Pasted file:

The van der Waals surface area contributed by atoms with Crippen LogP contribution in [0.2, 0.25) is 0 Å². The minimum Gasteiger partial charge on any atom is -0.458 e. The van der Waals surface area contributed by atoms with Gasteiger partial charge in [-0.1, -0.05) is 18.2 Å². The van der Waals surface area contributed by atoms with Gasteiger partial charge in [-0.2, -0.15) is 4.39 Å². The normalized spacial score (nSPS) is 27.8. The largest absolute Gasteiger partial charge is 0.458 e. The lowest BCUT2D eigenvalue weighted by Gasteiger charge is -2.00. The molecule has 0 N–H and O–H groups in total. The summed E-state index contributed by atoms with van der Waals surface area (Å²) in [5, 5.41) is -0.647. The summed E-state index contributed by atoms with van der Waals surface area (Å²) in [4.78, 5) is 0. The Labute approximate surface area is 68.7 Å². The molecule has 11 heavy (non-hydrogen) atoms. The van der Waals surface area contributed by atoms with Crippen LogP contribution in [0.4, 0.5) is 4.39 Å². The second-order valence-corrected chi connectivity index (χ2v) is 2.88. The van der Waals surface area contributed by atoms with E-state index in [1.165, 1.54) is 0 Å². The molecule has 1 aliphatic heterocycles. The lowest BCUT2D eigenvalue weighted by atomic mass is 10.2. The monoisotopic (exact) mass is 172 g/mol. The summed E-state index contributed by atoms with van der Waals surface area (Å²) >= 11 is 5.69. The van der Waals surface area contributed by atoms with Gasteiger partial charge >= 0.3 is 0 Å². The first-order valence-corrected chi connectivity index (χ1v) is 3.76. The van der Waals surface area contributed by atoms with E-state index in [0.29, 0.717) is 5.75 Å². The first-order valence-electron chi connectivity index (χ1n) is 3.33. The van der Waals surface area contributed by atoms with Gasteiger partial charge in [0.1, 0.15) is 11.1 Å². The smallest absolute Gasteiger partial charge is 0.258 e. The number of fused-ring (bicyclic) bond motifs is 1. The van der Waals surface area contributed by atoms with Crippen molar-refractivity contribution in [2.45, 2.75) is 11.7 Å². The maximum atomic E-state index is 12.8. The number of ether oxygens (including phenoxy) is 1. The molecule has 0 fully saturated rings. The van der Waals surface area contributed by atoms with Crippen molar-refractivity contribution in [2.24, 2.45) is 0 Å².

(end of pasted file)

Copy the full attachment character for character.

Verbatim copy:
The van der Waals surface area contributed by atoms with Crippen LogP contribution in [0.2, 0.25) is 0 Å². The minimum Gasteiger partial charge on any atom is -0.458 e. The van der Waals surface area contributed by atoms with Gasteiger partial charge in [-0.1, -0.05) is 18.2 Å². The van der Waals surface area contributed by atoms with Gasteiger partial charge in [-0.2, -0.15) is 4.39 Å². The normalized spacial score (nSPS) is 27.8. The largest absolute Gasteiger partial charge is 0.458 e. The lowest BCUT2D eigenvalue weighted by Gasteiger charge is -2.00. The molecule has 0 N–H and O–H groups in total. The summed E-state index contributed by atoms with van der Waals surface area (Å²) in [5, 5.41) is -0.647. The summed E-state index contributed by atoms with van der Waals surface area (Å²) in [4.78, 5) is 0. The Labute approximate surface area is 68.7 Å². The molecule has 11 heavy (non-hydrogen) atoms. The van der Waals surface area contributed by atoms with Crippen LogP contribution in [0.4, 0.5) is 4.39 Å². The second-order valence-corrected chi connectivity index (χ2v) is 2.88. The van der Waals surface area contributed by atoms with E-state index in [1.165, 1.54) is 0 Å². The molecule has 1 aliphatic heterocycles. The lowest BCUT2D eigenvalue weighted by atomic mass is 10.2. The monoisotopic (exact) mass is 172 g/mol. The summed E-state index contributed by atoms with van der Waals surface area (Å²) >= 11 is 5.69. The van der Waals surface area contributed by atoms with Gasteiger partial charge >= 0.3 is 0 Å². The first-order valence-corrected chi connectivity index (χ1v) is 3.76. The van der Waals surface area contributed by atoms with E-state index in [0.29, 0.717) is 5.75 Å². The first-order valence-electron chi connectivity index (χ1n) is 3.33. The van der Waals surface area contributed by atoms with Gasteiger partial charge in [0.1, 0.15) is 11.1 Å². The smallest absolute Gasteiger partial charge is 0.258 e. The number of fused-ring (bicyclic) bond motifs is 1. The van der Waals surface area contributed by atoms with Crippen molar-refractivity contribution in [2.45, 2.75) is 11.7 Å². The maximum atomic E-state index is 12.8. The number of ether oxygens (including phenoxy) is 1. The molecule has 0 fully saturated rings. The van der Waals surface area contributed by atoms with Crippen molar-refractivity contribution in [2.24, 2.45) is 0 Å².